Tuesday, July 27, 2010

Wordless Wednesday

The Big Green Pen sincerely hopes each and every familie feels welcomed!

(As a proud Florida State University graduate, I bleed garnet and gold,
but this makes me see red!)

The rest of the story ..... as of 7/31/10.
I had a cordial exchange with Guy Moore, who owns Garnet and Gold (and who is a former English major)!  He was a great sport about having this little "familys" issue front and center on my Wordless Wednesday.  At Florida State, we may not always get it right the first time, but we do know how to fix our mistakes.  Here's to you, Garnet and Gold:


Sunday, July 25, 2010

Sew, A Needle Pulling Thread (Actually ..... the Other "SO")

On June 18, 2010, I shared a link to this article on Facebook, along with my comment:
Sit through a few IT-related procurements and you'll hear many iterations of "so" as the intro to a sentence.
Like author Jane Jeong Trenka, I am constantly engaged in what she calls "the subversive act of noticing things."  It's not really subversive, I suppose, but that phrase really stands out to me.  "Noticing things" that are occurring somewhat under the surface of routine daily discourse provides a feast of amusements to toss around mentally.

That is what gets me to so.

Several years ago, I was part of an interview team for a Third Party Administrator (TPA) for Healthy Kids.  A portion of each presentation was fairly technical, since the TPA has responsibility for designing and maintaining the computer system that tracks enrollment, billing, eligibility, and other functions of our program.  I started noticing the use of "so" as the beginning of a sentence.  Sometimes it sort of made sense, such as:

Q: How will you handle the fact that our program's premiums are based on household size and gross monthly income?
A: So, you have to factor in the household size and gross monthly income.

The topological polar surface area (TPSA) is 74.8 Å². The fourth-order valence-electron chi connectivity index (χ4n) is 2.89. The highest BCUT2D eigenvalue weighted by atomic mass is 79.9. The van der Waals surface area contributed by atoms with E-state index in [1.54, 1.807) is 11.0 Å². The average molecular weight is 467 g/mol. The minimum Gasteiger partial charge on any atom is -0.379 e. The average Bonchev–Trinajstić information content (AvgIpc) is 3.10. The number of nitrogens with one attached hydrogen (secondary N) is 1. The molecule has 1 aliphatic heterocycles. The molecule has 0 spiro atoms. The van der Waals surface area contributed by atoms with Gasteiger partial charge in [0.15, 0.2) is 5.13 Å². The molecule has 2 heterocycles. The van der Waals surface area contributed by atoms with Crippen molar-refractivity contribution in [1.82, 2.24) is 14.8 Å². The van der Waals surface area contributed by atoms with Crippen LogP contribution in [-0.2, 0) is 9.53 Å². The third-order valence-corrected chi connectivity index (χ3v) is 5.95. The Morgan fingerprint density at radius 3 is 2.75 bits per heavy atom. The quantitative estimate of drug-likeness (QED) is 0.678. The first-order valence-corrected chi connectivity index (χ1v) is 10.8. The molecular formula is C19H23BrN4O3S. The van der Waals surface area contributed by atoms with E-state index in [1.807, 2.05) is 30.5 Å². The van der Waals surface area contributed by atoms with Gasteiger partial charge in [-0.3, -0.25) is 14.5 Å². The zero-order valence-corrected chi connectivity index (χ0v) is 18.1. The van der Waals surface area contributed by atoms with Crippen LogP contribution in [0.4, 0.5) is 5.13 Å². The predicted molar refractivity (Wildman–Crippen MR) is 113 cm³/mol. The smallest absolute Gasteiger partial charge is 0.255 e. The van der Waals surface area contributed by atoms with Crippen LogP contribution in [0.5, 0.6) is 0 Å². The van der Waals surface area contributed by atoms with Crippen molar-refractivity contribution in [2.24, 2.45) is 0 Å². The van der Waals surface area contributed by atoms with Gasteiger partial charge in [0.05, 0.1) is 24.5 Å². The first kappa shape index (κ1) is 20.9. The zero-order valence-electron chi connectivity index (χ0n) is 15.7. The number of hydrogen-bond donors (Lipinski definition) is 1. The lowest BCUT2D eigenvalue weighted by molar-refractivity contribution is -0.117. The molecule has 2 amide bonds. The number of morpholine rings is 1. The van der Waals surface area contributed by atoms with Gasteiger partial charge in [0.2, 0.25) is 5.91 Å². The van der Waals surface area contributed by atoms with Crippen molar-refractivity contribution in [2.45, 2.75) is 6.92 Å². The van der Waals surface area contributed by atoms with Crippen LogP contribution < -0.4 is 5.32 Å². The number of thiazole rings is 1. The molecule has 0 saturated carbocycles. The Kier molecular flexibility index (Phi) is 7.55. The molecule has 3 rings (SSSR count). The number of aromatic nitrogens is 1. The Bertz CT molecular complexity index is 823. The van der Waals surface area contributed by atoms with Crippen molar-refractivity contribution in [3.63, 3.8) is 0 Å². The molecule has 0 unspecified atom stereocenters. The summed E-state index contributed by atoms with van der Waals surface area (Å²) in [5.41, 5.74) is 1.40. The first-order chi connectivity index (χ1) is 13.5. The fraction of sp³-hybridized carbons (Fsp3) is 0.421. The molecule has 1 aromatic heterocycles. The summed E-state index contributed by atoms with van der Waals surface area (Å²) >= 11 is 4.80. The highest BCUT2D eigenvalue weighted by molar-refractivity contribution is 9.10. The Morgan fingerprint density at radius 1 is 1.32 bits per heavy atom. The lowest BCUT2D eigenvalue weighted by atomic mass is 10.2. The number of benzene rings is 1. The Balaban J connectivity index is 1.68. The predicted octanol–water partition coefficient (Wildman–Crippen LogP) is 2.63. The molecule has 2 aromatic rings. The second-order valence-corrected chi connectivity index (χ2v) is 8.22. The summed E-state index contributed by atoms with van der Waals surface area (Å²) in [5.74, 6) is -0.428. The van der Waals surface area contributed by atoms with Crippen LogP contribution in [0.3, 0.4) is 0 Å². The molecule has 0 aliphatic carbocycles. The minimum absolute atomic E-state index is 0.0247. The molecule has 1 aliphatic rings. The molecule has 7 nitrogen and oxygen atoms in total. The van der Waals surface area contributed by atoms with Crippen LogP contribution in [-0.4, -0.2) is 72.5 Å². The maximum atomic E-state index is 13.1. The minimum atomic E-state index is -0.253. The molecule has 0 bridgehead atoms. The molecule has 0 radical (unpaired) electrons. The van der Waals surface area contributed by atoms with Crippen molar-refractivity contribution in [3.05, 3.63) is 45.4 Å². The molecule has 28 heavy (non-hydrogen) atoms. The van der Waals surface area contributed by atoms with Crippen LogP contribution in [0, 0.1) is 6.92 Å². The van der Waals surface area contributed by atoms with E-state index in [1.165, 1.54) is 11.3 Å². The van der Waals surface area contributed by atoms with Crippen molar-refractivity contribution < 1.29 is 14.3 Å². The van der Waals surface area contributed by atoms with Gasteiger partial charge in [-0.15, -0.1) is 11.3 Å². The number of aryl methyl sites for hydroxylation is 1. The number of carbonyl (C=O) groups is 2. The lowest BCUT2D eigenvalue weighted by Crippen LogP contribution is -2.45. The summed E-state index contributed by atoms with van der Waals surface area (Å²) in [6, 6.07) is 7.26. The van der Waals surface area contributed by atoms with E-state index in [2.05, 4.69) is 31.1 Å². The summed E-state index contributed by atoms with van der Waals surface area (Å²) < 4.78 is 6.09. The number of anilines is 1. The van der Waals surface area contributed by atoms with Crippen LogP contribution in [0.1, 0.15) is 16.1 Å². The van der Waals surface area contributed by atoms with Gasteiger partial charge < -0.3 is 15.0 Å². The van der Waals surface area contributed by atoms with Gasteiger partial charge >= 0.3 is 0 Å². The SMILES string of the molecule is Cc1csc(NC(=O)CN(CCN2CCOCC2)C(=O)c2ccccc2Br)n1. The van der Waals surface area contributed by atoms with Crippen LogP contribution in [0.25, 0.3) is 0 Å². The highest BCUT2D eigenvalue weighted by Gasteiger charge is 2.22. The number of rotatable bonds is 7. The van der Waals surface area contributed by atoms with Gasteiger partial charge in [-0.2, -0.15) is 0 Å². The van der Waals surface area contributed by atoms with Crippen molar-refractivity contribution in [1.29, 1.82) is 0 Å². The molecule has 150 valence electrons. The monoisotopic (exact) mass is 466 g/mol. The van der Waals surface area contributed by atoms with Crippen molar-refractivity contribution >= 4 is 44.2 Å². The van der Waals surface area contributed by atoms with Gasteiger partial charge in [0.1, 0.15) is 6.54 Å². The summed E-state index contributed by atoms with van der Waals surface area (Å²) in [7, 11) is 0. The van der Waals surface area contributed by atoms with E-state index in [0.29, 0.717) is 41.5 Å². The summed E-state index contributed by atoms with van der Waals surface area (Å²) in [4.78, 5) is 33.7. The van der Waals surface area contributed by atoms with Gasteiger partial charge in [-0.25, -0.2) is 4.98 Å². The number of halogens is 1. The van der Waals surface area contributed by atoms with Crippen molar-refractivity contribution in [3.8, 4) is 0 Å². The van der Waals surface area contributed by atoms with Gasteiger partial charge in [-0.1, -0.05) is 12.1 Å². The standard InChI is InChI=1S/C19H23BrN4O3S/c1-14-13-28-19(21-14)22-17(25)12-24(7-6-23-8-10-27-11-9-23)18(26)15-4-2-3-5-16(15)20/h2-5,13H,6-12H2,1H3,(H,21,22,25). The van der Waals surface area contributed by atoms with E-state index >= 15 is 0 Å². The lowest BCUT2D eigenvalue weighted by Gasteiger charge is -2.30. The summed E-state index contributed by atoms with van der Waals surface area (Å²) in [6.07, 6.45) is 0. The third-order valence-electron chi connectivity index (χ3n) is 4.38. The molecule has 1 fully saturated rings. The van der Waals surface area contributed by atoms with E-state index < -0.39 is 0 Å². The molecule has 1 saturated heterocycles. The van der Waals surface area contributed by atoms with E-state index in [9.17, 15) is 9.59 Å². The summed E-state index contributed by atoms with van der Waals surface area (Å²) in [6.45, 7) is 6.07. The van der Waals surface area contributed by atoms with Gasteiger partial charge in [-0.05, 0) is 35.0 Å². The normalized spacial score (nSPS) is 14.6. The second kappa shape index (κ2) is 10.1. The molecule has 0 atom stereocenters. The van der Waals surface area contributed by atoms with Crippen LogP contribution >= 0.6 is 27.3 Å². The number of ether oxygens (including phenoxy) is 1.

Other times, not so much:

Q: How was your flight?
A: So, we encountered turbulence on the flight, and otherwise it was good.


There have been other procurements over the years, and in addition to those procurements, I have noticed this usage of "so" as the first word of a sentence in other arenas as well.

Why does it matter, and when does it matter?

My friend Barbara logically asked, "Why do do you have to stop using it? It seems a perfectly good word..."

She is right.  I know several people who use it as a normal part of their speech.  These are people I care deeply about, who could probably choose several things about my word choices and speech patterns to nitpick about. 

It bothers me when it is delivered by a professional individual, who is representing a purportedly savvy, national or international corporation, who relies on it as a crutch.  It doesn't help them. 

At a recent set of marathon meetings where another set of potential vendors were presenting to us, I counted the "so's" in one hour coming out of the lead presenter, who was extremely professional and well -spoken in every other way (remember, I don't have the Altoids to keep me occupied anymore!):

Among the individual's team, there were 13 additional "so's" in the hour.  That's  a lot of
"so" ing!

Most of the theories around the migration of "so" from mid sentence to its new role as the introductory word have to do with computer programmers in Silicon Valley in the late 90's.  In fact, author Michael Lewis writes that Microsoft employees "have long argued that the 'so' boom began with them."

I don't know -- what I do know is that the use of "so" as an intro word was sort of an amusement when it was coming from an IT person trying to explain why GUI is not something that needs to be cleaned up but will help me understand information more easily.  Now that it has made the leap to other business situations, however, it detracts from the information the speaker is trying to convey.

If you are interested in other articles and blogs about the phenomenon, here are some links:

benjaminm's blog, in which the author muses, "You can tell that John and I aren't from Microsoft since we don't use 'so' enough when starting our sentences."

Blog du Tristank